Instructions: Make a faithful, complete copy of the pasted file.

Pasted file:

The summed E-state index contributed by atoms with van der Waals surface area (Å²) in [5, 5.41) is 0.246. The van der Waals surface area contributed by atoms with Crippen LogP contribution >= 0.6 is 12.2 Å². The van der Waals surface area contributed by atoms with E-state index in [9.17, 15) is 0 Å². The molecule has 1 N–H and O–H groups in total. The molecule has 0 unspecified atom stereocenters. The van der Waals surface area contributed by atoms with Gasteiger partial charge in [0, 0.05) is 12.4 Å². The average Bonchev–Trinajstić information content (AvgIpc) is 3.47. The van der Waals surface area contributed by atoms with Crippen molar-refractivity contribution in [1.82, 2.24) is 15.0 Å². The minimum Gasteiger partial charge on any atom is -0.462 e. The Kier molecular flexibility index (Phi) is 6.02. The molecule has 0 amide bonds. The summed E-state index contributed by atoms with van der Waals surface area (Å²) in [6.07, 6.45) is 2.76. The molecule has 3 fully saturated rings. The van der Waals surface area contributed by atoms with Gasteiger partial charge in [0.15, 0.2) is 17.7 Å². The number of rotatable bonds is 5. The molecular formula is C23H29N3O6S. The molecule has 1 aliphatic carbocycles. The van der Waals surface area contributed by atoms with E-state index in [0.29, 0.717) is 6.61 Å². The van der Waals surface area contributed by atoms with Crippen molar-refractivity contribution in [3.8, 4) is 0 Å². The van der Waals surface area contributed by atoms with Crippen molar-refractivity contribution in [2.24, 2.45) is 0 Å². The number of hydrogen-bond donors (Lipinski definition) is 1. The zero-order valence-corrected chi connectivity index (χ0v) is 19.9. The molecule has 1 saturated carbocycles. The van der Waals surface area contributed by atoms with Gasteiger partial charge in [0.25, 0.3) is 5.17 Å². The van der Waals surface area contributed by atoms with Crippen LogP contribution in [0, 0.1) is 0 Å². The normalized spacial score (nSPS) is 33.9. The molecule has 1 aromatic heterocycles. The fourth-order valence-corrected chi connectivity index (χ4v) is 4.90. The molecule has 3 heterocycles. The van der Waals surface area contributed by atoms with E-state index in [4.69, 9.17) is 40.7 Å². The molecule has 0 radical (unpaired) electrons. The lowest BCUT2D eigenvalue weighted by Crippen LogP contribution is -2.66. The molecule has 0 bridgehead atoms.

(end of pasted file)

The summed E-state index contributed by atoms with van der Waals surface area (Å²) in [5, 5.41) is 0.246. The van der Waals surface area contributed by atoms with Crippen LogP contribution >= 0.6 is 12.2 Å². The van der Waals surface area contributed by atoms with E-state index in [9.17, 15) is 0 Å². The molecule has 1 N–H and O–H groups in total. The molecule has 0 unspecified atom stereocenters. The van der Waals surface area contributed by atoms with Gasteiger partial charge in [0, 0.05) is 12.4 Å². The average Bonchev–Trinajstić information content (AvgIpc) is 3.47. The van der Waals surface area contributed by atoms with Crippen molar-refractivity contribution in [1.82, 2.24) is 15.0 Å². The minimum Gasteiger partial charge on any atom is -0.462 e. The Kier molecular flexibility index (Phi) is 6.02. The molecule has 0 amide bonds. The summed E-state index contributed by atoms with van der Waals surface area (Å²) in [6.07, 6.45) is 2.76. The molecule has 3 fully saturated rings. The van der Waals surface area contributed by atoms with Gasteiger partial charge in [0.15, 0.2) is 17.7 Å². The number of rotatable bonds is 5. The molecular formula is C23H29N3O6S. The molecule has 1 aliphatic carbocycles. The van der Waals surface area contributed by atoms with E-state index in [0.29, 0.717) is 6.61 Å². The van der Waals surface area contributed by atoms with Crippen molar-refractivity contribution in [3.8, 4) is 0 Å². The van der Waals surface area contributed by atoms with Crippen molar-refractivity contribution in [2.24, 2.45) is 0 Å². The number of hydrogen-bond donors (Lipinski definition) is 1. The zero-order valence-corrected chi connectivity index (χ0v) is 19.9. The molecule has 1 saturated carbocycles. The van der Waals surface area contributed by atoms with Gasteiger partial charge in [0.25, 0.3) is 5.17 Å². The van der Waals surface area contributed by atoms with Crippen LogP contribution in [0, 0.1) is 0 Å². The normalized spacial score (nSPS) is 33.9. The molecule has 1 aromatic heterocycles. The fourth-order valence-corrected chi connectivity index (χ4v) is 4.90. The molecule has 3 heterocycles. The van der Waals surface area contributed by atoms with E-state index in [4.69, 9.17) is 40.7 Å². The molecule has 0 radical (unpaired) electrons. The lowest BCUT2D eigenvalue weighted by Crippen LogP contribution is -2.66. The molecule has 0 bridgehead atoms.